UNACCUSTOMED EARTH by Jhumpa Lahiri (Knopf), 333 pages, $29.95 cloth. Rating: NNNN
Jhumpa Lahiri’s stories creep up on you. Almost all of them begin as safe stories about middle-class South Asians adapting to immigrant life. Then they develop into powerful, insightful tales about family, love, life and death.
In the title story, a professional woman fears that her father, visiting from India, will want to move in. In another, a student falls in love with his beautiful and elusive housemate and can’t help getting caught up in her romantic dramas. A third deals with the insidious and destructive impact of alcoholism.
A trio of stories that close the book track two families whose lives cross in surprising ways. As a series, they demonstrate the Pulitzer Prize winner’s impressive craft. Just as you think you’ve moved away from one story, a small detail in the next reminds you that what you’ve already read is still wholly relevant.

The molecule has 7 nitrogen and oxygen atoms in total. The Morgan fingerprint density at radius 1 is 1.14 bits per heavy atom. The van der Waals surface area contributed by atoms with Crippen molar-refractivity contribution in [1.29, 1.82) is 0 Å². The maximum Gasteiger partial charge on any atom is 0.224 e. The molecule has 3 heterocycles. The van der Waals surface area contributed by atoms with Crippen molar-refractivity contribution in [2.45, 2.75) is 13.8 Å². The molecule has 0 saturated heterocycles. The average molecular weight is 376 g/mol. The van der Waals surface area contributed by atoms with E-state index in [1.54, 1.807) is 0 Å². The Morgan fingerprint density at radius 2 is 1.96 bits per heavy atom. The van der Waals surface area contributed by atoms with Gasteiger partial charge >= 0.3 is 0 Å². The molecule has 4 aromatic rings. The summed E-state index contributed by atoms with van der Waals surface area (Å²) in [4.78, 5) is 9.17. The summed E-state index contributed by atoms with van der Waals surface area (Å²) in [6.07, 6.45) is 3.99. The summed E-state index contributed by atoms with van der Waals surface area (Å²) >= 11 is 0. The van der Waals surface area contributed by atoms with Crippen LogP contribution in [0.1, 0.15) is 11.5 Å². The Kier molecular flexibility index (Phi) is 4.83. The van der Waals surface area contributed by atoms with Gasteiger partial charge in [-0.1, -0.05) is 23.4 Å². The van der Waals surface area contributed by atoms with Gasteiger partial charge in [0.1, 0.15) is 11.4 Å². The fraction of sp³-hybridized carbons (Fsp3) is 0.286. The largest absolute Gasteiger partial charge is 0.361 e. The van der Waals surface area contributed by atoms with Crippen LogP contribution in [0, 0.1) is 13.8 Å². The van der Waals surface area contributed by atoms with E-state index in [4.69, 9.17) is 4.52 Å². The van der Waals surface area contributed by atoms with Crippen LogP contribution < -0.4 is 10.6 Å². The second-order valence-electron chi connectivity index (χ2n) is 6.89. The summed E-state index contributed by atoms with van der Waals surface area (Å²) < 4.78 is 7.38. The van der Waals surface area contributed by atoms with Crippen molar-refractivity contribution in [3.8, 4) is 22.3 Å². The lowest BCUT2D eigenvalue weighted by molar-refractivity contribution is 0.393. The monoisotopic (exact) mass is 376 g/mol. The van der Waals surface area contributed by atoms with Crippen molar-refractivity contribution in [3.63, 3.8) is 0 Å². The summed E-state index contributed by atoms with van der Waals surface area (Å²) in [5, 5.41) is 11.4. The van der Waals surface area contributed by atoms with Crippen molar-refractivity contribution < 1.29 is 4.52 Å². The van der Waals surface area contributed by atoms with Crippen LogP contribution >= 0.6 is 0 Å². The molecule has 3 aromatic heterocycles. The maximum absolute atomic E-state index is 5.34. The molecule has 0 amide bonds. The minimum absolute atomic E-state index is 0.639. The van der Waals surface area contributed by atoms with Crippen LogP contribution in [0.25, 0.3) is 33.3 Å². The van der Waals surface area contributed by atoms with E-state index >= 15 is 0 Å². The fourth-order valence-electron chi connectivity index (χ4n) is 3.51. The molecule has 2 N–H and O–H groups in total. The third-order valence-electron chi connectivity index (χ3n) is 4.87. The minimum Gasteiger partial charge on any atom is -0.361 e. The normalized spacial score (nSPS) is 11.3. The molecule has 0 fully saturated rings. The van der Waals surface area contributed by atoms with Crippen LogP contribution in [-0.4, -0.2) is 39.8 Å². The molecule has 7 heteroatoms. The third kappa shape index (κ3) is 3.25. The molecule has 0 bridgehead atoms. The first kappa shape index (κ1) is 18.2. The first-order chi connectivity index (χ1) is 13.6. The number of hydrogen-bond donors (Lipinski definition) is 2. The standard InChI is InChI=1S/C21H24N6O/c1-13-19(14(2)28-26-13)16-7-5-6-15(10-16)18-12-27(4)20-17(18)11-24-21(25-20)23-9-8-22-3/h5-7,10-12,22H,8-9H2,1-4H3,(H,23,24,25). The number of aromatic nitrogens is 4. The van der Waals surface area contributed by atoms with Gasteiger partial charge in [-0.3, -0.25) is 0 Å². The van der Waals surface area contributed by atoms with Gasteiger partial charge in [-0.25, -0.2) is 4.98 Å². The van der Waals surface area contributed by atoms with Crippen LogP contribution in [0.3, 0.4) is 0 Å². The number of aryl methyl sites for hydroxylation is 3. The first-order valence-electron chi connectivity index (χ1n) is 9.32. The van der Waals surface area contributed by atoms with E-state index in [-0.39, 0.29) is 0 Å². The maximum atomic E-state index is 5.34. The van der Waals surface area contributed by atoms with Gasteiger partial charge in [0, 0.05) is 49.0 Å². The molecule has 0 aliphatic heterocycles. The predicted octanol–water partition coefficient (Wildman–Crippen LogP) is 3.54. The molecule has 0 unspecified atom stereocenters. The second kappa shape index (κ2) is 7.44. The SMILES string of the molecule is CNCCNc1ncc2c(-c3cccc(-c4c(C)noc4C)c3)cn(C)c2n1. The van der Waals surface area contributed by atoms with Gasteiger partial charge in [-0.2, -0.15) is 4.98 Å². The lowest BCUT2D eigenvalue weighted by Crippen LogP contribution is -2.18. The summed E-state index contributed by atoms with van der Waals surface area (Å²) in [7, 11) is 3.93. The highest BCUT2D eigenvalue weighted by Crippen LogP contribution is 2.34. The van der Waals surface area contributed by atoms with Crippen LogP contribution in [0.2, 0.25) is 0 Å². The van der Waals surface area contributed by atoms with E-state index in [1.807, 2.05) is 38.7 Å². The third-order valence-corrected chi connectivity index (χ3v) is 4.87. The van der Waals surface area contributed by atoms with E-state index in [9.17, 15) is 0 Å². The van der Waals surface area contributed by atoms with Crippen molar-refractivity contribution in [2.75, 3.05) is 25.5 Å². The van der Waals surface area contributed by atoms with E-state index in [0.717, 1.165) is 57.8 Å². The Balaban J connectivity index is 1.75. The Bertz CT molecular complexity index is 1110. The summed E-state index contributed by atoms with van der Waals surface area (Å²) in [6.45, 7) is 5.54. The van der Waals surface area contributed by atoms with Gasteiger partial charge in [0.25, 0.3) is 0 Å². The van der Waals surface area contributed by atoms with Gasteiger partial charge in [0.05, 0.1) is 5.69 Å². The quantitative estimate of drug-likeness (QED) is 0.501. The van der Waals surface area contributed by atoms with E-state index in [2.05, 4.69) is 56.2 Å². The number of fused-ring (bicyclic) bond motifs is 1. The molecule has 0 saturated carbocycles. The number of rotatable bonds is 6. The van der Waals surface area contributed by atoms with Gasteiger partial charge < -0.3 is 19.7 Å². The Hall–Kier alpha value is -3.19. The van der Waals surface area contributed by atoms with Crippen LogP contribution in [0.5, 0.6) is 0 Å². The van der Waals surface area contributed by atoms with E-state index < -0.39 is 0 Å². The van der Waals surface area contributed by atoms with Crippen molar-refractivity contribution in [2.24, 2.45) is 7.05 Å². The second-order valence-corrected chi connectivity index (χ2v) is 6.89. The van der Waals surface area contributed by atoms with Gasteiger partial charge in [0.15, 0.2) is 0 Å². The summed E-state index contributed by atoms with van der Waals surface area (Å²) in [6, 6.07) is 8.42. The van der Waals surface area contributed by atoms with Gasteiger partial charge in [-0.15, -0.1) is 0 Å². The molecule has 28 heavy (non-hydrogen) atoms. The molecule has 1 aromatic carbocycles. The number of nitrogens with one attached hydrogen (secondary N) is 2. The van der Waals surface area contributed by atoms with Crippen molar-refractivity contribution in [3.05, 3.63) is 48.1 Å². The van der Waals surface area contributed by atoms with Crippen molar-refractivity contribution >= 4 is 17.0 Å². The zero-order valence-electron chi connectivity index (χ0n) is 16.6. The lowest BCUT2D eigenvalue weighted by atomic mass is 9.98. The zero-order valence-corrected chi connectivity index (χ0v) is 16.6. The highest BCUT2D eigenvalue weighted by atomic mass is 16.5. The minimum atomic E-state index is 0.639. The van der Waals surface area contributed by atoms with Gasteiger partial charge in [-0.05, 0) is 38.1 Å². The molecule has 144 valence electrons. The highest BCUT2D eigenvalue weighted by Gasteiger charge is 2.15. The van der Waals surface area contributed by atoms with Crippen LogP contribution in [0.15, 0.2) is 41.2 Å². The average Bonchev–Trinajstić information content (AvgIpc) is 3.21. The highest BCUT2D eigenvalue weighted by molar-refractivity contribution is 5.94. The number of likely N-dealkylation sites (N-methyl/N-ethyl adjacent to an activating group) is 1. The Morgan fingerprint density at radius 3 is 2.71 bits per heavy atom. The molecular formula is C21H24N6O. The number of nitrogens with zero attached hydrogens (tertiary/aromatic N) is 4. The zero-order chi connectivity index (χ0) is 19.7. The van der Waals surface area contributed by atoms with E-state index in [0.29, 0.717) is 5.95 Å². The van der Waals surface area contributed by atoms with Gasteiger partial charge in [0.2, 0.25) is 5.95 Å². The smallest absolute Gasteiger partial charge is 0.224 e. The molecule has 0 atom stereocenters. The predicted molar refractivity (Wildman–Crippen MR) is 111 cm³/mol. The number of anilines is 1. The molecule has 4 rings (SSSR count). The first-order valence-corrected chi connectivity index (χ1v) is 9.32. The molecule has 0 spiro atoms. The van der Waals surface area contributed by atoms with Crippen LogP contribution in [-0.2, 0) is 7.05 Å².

Lahiri is not a flashy writer, and that’s key to the way her stories get under your skin. You can be gently lulled by her deceptively simple prose until she offers an essential piece of information that changes everything.
Yes, Lahiri’s characters are upwardly mobile immigrants attending elite universities, with all the privileges that entails.
But these stories have an emotional depth that only a gifted writer can achieve.